The idea of PyroPet came to Thorunn while studying at the Royal College of Art in London in 2011. The idea came when she was thinking about the way people use candles:
"One day as I watched the chubby body of a jolly Santa Claus shaped candle slowly melt, deform and perish into a sad pool of wax, I wondered if I could elevate this common place ritual sacrifice into a true theatre of the macabre in wax."
She came up with the idea of embedding a metal skeleton within a cat shaped candle. A sinister form, lurking, biding it's time, waiting to be revealed.
After exhibiting the cat candles (called “The Devil’s Pet” back then) in Milan and at her graduation show in London, they quickly gained a lot of attention on the internet. She joined forces with Dan Koval and they launched a Kickstarter campaign to finance their little startup. The campaign was a great success, in only 4 days they had reached their funding goal and at the end of the campaign they had reached 250% of their initial goal. Thorunn and Dan founded PyroPet Candle Company and are now selling the candles in shops and galleries all around the world.
"Sasa", in the African Kiswahili language, means "What is now".
The ceaseless march of time, measurable in endlessly smaller increments, is a western concept. In many parts of the world, time is not parsed into seconds or even minutes. In some places, people perceive time as speeding up when activities speed up and slowing down when its time to rest. There the time is personal, it’s part of the individual.
Sasa Clock counts time with a necklace of wooden beads placed over a slowly turning carousel. As the carousel rotates, a bead slips down the cord every 5 minutes. The last bead to have dropped indicates the time. This is the mechanical time.
The Sasa Clock offers you the option to “stop time”, and switch to your own personal clock. Take the necklace off the clock and wear it proudly as a statement that it is you that is in control. This is your time.
Telling the time:
The Sasa clock is available in 12 hour and 24 hour necklace versions.
The beads on the necklace are colour coded to indicate minutes, hours, and 12:00. As the carousel turns, every 5 minutes a bead slips down the cord. The last bead to have dropped indicates the time.
To tell the time, simply find the gold or silver 12:00 bead that has most recently slipped down the cord. From that point count the number of "hour" beads to find the hour and then the "minute" beads by fives. In the image here the time is 2:25pm. The 24 hour version indicates noon with a gold bead and midnight with a silver bead. The 12 hour necklace indicates noon and midnight with the same bead.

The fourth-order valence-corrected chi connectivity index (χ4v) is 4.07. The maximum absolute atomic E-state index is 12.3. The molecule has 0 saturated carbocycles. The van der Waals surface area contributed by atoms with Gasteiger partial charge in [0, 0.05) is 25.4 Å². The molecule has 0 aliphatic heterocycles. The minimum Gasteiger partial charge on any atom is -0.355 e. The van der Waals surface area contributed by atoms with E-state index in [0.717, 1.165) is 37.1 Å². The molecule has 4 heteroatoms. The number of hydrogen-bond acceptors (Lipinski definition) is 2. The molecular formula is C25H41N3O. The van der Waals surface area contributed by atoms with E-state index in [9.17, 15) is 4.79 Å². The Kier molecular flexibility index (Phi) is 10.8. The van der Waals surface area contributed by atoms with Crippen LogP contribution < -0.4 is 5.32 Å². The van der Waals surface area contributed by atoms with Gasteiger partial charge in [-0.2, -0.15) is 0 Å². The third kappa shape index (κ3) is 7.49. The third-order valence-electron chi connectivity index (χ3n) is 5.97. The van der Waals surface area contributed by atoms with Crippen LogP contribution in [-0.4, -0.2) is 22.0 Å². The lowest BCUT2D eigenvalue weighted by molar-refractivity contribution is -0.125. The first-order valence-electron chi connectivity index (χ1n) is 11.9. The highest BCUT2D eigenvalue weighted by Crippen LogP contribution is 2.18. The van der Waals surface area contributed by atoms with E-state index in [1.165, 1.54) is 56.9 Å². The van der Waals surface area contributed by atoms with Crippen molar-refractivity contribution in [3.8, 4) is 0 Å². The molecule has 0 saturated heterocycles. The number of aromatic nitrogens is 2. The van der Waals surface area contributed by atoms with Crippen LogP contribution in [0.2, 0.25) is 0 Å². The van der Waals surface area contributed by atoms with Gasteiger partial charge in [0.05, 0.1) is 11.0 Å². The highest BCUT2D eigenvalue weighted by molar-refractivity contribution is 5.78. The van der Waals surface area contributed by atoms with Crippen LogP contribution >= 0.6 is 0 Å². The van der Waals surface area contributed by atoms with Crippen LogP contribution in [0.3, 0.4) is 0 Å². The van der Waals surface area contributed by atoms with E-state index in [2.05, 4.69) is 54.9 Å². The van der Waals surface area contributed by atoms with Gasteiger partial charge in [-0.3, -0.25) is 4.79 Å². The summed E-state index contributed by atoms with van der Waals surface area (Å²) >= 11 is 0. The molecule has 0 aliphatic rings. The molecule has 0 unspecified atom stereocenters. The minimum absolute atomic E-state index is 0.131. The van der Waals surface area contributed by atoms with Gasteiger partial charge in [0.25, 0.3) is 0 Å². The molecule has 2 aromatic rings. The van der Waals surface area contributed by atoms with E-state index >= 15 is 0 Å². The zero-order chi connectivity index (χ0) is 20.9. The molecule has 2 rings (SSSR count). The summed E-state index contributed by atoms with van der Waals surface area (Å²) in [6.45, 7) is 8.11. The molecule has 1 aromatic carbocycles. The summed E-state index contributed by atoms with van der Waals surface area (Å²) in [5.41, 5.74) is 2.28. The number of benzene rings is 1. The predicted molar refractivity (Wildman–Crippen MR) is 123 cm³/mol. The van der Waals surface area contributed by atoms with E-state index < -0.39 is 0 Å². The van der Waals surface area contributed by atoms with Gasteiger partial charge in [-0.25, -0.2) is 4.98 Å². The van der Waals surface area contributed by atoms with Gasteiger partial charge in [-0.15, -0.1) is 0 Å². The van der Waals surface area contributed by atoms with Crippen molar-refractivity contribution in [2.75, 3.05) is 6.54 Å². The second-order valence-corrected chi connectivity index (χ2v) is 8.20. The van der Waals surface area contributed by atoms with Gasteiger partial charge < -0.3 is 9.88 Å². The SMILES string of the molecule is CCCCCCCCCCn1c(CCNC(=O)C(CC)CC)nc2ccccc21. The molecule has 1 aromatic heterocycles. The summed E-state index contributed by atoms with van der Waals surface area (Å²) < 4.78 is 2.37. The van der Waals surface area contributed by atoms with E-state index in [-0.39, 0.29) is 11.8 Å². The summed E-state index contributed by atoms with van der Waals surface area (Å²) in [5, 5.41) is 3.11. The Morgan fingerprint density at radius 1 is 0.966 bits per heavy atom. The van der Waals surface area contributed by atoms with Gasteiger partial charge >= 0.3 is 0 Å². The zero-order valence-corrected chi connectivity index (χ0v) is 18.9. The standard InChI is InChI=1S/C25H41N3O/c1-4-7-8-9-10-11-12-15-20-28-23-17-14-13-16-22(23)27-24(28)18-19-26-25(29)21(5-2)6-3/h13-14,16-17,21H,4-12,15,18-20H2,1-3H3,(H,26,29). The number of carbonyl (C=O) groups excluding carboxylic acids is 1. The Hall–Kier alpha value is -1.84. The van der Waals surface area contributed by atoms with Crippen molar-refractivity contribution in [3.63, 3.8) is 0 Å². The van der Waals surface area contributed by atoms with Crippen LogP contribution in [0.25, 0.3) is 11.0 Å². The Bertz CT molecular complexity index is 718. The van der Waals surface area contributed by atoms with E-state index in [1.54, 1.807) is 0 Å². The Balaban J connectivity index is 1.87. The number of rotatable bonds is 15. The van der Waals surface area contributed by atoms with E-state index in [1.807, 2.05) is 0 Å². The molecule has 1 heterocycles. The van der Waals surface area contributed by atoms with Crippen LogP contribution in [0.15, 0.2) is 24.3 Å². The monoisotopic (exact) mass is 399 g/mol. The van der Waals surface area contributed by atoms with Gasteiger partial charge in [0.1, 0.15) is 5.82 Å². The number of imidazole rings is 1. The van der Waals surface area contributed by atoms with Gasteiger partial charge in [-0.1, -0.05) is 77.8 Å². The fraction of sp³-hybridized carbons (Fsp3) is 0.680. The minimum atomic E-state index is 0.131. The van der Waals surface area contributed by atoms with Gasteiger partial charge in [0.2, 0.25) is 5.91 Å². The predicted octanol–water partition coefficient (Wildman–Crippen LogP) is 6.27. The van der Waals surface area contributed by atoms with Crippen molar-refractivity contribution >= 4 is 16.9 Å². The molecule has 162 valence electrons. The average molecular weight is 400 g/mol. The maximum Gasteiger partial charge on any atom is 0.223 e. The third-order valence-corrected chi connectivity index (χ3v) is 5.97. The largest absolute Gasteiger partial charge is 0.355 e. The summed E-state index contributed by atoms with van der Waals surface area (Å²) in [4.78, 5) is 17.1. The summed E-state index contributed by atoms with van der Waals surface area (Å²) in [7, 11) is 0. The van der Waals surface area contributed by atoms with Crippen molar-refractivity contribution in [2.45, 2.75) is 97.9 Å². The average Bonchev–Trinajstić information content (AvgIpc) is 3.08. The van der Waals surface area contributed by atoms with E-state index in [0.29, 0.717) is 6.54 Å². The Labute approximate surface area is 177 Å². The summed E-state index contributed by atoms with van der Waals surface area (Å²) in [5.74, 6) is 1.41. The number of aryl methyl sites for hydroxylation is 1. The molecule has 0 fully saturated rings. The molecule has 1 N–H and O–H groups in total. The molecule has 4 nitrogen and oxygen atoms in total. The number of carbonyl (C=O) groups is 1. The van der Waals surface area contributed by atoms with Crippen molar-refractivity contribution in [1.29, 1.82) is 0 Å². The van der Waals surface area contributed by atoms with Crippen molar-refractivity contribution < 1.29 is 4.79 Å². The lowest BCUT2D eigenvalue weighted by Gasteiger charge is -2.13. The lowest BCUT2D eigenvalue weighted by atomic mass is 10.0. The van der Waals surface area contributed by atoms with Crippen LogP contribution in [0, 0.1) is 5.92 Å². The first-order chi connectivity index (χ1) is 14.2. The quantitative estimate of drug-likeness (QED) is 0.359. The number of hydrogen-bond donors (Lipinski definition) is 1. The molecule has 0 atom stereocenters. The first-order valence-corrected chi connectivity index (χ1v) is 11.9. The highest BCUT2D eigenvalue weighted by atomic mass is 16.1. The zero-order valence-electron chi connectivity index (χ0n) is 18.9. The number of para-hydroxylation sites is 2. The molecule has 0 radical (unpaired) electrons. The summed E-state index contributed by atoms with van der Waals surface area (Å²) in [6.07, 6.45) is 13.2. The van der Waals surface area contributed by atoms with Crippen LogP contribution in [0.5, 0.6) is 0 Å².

Winner of “Best Product” in “Accent on Design” at NY International Gift Fair, August 2010.
Reykjavík Grapevine Product of the Year - runner up, 2012.
For sales enquiries contact: firstname.lastname@example.org
Shapes of Sounds by Thórunn Árnadóttir is a set of interactive design objects made from local Icelandic materials and salvaged soundboards from mass-produced toys. The shapes and material choice is a minimalistic interpretation of the sound, based on basic geometric shapes and raw materials. Two wooden cones made from pine trees play ‘Jingle Bells’ when stacked on top of each other (to form a Christmas tree shape), while a cube made of Icelandic lava rock – an ‘elf house’ according to the Icelandic superstition that elves live in similar rocks – tinkles when it’s held. An aluminium cylinder makes a race-car sound when it's rolled and a fur-ball made of sheep wool bleats when you pet it.
First exhibited at "ElectroCraft" exhibition at Studio Tord Boontje during London Design Festival 2016. Then at The Culture House (Safnahúsið) in Reykjavík during Design March 2017. Next exhibition will be Crafts Council & Hull City of Culture "States of Play" exhibition. The exhibition dates are 7 th July – 24 th September 2017 at Humber Street Gallery, Hull and March – May 2018 at FACT, Liverpool.
Supported by the Icelandic Design Fund.
Photos and video: Thorunn Arnadottir
Photos from Design March exhibition: Lilja Jónsdóttir
This collection was born out of a project called: "Austurland: Designs from Nowhere", initiated and curated by Karna Sigurdardottir and Pete Collard. The project aimed to explore the possibilities for small-scale design and production in East Iceland, using locally sourced materials and skills. The work was created following a series of workshops that took place in Autumn 2013 featuring the designers Max Lamb, Thórunn Árnadóttir, Julia Lohmann and Gero Grundmann collaborating with local practitioners in East Iceland. The products were presented for the first time at Spark Design Space during DesignMarch. The project won the "Icelandic Design Awards" in 2014.
I began my project in Eskifjörður by learning basic net-making skills from local school teacher Thórhallur Thorvaldsson. After hours of careful tuition I put my new skills into practice at the net-making company Egersund Island. The company makes and repair nets many hundreds of metres long in its cavernous quayside workshops.
Working alongside the Egersund team, I used the same materials and techniques but on much smaller scale to create the Skip Ahoy collection. The collection has a theme of ‘playtime’ and features skipping ropes, hula hoops, bags and key-chains made from the hard wearing net material in a variety of colours. Some pieces in the collection include reindeer antlers and bones as handles, bringing together elements from the land and sea in East Iceland. The collection is produced by Egersund in collaboration with local craftsmen.
More products will be added to the collection soon.
"Sipp og Hoj!" is available at Spark Design Space in Reykjavík. www.sparkdesignspace.com
Thorunn Arnadottir's hammocks and swings are a new addition to her collection called "Sipp og Hoj!" (Skip Ahoy). In the products traditional net-making and larch from East Iceland are combined into objects often used for play and leisure. The project is a collaboration with Egersund fishingnet manufacturer and Thorhallur Thorvaldsson in Eskifjordur, and carpenter Thorhallur Árnason in Egilsstadir.
The main goal with the "Sipp og Hoj" collection is to design products that utilise the craft and materials already in place in the fishing net factory for a new purpose, focusing especially on using material that would otherwise have been thrown away. The collection is a mix of eclectic and cheerful objects where the handcraft is the main feature, mixed with natural elements sourced in East Iceland. The "Sipp og Hoj!" collection was first exhibited at DesignMarch 2014 in Spark Design Space under the collaborative project "Austurland: Designs from Nowhere" curated by Karna Sigurdardottir and Pete Collard, which set out to explore alternative production methods in East Iceland. The project received the first Icelandic Design Awards, in 2014.